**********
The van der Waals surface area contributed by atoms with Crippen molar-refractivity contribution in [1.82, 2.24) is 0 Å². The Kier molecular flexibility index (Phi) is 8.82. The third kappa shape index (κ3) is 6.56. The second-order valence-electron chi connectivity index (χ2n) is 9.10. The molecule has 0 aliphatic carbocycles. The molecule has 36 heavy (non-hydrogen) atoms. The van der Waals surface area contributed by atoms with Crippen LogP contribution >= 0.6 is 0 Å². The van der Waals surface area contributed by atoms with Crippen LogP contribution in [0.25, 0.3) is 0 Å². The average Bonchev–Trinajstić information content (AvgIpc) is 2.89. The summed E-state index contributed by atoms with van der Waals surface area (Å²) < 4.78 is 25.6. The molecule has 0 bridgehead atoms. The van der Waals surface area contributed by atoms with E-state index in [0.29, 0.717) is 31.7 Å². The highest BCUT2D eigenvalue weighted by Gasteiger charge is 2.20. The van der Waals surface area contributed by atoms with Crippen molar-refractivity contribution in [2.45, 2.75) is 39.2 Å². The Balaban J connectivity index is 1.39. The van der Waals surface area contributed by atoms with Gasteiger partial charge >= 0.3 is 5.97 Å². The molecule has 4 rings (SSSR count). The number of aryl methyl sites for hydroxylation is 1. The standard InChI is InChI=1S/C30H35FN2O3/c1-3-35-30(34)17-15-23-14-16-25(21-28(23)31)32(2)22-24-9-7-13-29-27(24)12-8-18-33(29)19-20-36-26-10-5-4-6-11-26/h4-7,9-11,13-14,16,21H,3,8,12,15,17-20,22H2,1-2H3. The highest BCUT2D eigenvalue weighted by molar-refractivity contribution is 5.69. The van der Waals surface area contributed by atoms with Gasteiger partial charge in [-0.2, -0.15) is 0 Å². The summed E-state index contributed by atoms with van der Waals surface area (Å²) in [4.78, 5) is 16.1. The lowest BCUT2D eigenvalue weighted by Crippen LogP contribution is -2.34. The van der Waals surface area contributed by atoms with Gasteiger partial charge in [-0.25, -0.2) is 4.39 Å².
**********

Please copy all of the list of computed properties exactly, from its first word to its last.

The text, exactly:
The van der Waals surface area contributed by atoms with Crippen molar-refractivity contribution in [1.82, 2.24) is 0 Å². The Kier molecular flexibility index (Phi) is 8.82. The third kappa shape index (κ3) is 6.56. The second-order valence-electron chi connectivity index (χ2n) is 9.10. The molecule has 0 aliphatic carbocycles. The molecule has 36 heavy (non-hydrogen) atoms. The van der Waals surface area contributed by atoms with Crippen LogP contribution >= 0.6 is 0 Å². The van der Waals surface area contributed by atoms with Crippen LogP contribution in [0.25, 0.3) is 0 Å². The average Bonchev–Trinajstić information content (AvgIpc) is 2.89. The summed E-state index contributed by atoms with van der Waals surface area (Å²) < 4.78 is 25.6. The molecule has 0 bridgehead atoms. The van der Waals surface area contributed by atoms with E-state index in [0.29, 0.717) is 31.7 Å². The highest BCUT2D eigenvalue weighted by Gasteiger charge is 2.20. The van der Waals surface area contributed by atoms with Crippen molar-refractivity contribution in [2.45, 2.75) is 39.2 Å². The Balaban J connectivity index is 1.39. The van der Waals surface area contributed by atoms with Gasteiger partial charge >= 0.3 is 5.97 Å². The molecule has 4 rings (SSSR count). The number of aryl methyl sites for hydroxylation is 1. The standard InChI is InChI=1S/C30H35FN2O3/c1-3-35-30(34)17-15-23-14-16-25(21-28(23)31)32(2)22-24-9-7-13-29-27(24)12-8-18-33(29)19-20-36-26-10-5-4-6-11-26/h4-7,9-11,13-14,16,21H,3,8,12,15,17-20,22H2,1-2H3. The highest BCUT2D eigenvalue weighted by molar-refractivity contribution is 5.69. The van der Waals surface area contributed by atoms with Gasteiger partial charge in [-0.2, -0.15) is 0 Å². The summed E-state index contributed by atoms with van der Waals surface area (Å²) in [4.78, 5) is 16.1. The lowest BCUT2D eigenvalue weighted by Crippen LogP contribution is -2.34. The van der Waals surface area contributed by atoms with Gasteiger partial charge in [-0.25, -0.2) is 4.39 Å².